Before going under the knife, people with IBS should make sure the surgeries recommended by their health care professionals are really necessary. A study published in the medical journal Gastroenterology found IBS sufferers are at higher risk than others to have their gallbladders and appendixes removed unnecessarily. Hysterectomies and back surgery also were found to be more commonly performed on IBS patients among the nearly 90,000 individuals who participated in the survey. Gallbladder removal was twice as common for people with IBS than others without the syndrome, the study revealed. However, researchers found similar rates for coronary artery and peptic ulcer surgeries for survey respondents with and without IBS. If you're considering surgery, you may want to pursue a second opinion, if you are unsure about whether surgery is the right choice for you.

5 - Stress management therapies can help.

Since stress is considered one of the triggers of IBS symptoms, some stress management therapies-including hypnosis, cognitive therapy and biofeedback-can be helpful for some women living with this condition. Researchers using hypnotherapy to treat symptoms of IBS found patients experienced reduced anxiety and were better able to cope with their illness. Some physiological improvements also were reported -- such as relief of nausea, lethargy, and urinary problems-all common complaints among women with IBS. However, researchers cautioned about 25 percent of patients in the study failed to respond to hypnotherapy, and its long-term benefits are still being evaluated. Make sure a therapist using hypnosis is qualified to treat medical conditions. A partial list of clinicians can be found at the following site:

Thanks again to for this article.

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The Top 9 IBS Facts

1 - Irritable bowel syndrome (IBS) is often confused with other conditions. It has been called by many names-colitis, mucous colitis, spastic colon, spastic bowel and functional bowel disease. Most of these terms are inaccurate. Colitis, for instance, means inflammation of the large intestine (the colon), while IBS doesn't cause inflammation.

2 - IBS symptoms affect up to 20 percent of the general population. It is the most common disorder diagnosed by gastroenterologists, and is among the most common health disorders in general.

3 - Women are two to three times more likely than men to suffer from IBS. Moreover, they seem to have more symptoms during their periods, suggesting that reproductive hormones play a role.

4 - IBS a chronic condition-you might develop it in your late 20s and have it for years-even all your life. Fortunately, the symptoms may come and go. The late 20s are the typical age of onset.

5 - IBS can be triggered by stress and symptom flares are associated with major stressful life events in the majority of patients. Studies indicate that some psychological treatments, such as cognitive behavioral therapy, can alleviate abdominal pain and diarrhea associated with the syndrome.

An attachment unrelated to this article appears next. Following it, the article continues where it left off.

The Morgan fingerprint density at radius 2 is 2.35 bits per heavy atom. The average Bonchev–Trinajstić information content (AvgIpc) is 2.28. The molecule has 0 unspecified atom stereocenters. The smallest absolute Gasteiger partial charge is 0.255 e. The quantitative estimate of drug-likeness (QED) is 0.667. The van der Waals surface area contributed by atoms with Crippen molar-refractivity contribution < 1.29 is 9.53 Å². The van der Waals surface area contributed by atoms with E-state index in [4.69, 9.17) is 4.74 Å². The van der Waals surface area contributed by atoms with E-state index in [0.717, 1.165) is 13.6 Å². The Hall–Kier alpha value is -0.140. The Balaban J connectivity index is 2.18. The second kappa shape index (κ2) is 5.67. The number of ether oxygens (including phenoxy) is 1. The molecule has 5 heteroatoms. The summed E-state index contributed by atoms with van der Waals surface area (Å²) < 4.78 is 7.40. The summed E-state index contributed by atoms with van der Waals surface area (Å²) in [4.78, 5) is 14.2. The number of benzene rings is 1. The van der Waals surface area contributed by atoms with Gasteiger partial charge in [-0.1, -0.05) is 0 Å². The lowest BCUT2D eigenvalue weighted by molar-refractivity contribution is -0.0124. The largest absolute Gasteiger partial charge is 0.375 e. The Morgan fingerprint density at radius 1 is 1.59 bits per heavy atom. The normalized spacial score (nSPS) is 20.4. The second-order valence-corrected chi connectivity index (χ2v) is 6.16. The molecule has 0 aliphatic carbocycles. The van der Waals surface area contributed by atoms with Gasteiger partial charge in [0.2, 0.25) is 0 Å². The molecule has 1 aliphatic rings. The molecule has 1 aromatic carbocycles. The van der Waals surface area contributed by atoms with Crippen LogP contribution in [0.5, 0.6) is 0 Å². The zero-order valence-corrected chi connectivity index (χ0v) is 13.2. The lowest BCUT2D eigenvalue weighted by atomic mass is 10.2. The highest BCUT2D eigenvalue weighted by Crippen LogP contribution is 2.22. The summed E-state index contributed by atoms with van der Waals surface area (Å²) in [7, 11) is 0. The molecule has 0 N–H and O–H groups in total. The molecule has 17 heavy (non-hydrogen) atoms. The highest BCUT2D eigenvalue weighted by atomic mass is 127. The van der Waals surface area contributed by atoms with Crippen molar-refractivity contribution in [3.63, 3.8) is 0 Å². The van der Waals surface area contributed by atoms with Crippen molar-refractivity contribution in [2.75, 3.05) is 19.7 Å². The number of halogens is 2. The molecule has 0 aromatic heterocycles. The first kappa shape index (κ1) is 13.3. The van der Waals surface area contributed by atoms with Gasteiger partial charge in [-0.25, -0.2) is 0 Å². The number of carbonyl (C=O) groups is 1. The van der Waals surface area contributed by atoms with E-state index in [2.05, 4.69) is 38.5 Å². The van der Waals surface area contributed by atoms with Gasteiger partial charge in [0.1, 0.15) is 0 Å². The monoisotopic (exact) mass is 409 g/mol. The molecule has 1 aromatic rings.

6 - Although there is no cure, IBS is treatable. Symptoms can often be managed with dietary or lifestyle changes; in more severe cases, medication may be needed. Surgery is never considered a treatment option.

7 - There is no single, specific cause for IBS. It's a disorder affecting the neural functioning of the intestines.

8 - IBS symptoms vary by individual. They can include lower abdominal pain, bloating, excess gas, increased mucus in the stools, diarrhea and/or constipation, tiredness (even low-grade depression) and an urgent need to have a bowel movement (sometimes without being able to).

9 - Certain medicines and foods may trigger attacks. Culprits include caffeine, chocolate, milk products and alcohol.

Thanks to for this article

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What is the Best Natural IBS Treatment?

Irritable Bowel Syndrome, or IBS has become a major health problem for over 25 million Americans. For some, the symptoms are mild and may not interfere with their daily activities. For others, IBS can severely compromise their quality of life.

Although there is no cure for IBS, there are certain lifestyle changes that may diminish the effects of the condition over time. One of these may include proper supplementation

For these reasons and more, many people are searching for natural IBS supplements that work (and don't break the bank). That is the purpose of this website-- to help you find real information and reviews about safe and effective IBS products that actually work

What are the benefits of using an IBS supplement that does what it says? An effective IBS supplement may be able to help regulate smooth muscle contractions in the stomach, inhibit harmful bacteria growth, and cleanse the intestinal tract.

A good IBS supplement, combined with exercise, sensible eating, and staying in touch with your doctor constitutes a smart and effective plan to dealing with Irritable Bowel Syndrome.

Click here to read more . . .

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The Travellers Guide to IBS

Traveling with irritable bowel syndrome or inflammatory bowel disease can be a frustrating experience. Any trip takes planning, but traveling with a medical condition requires some special preparation for comfort. No one wants to be stuck at home because they can't be very far from a restroom, so here are some tips to help plan your trip.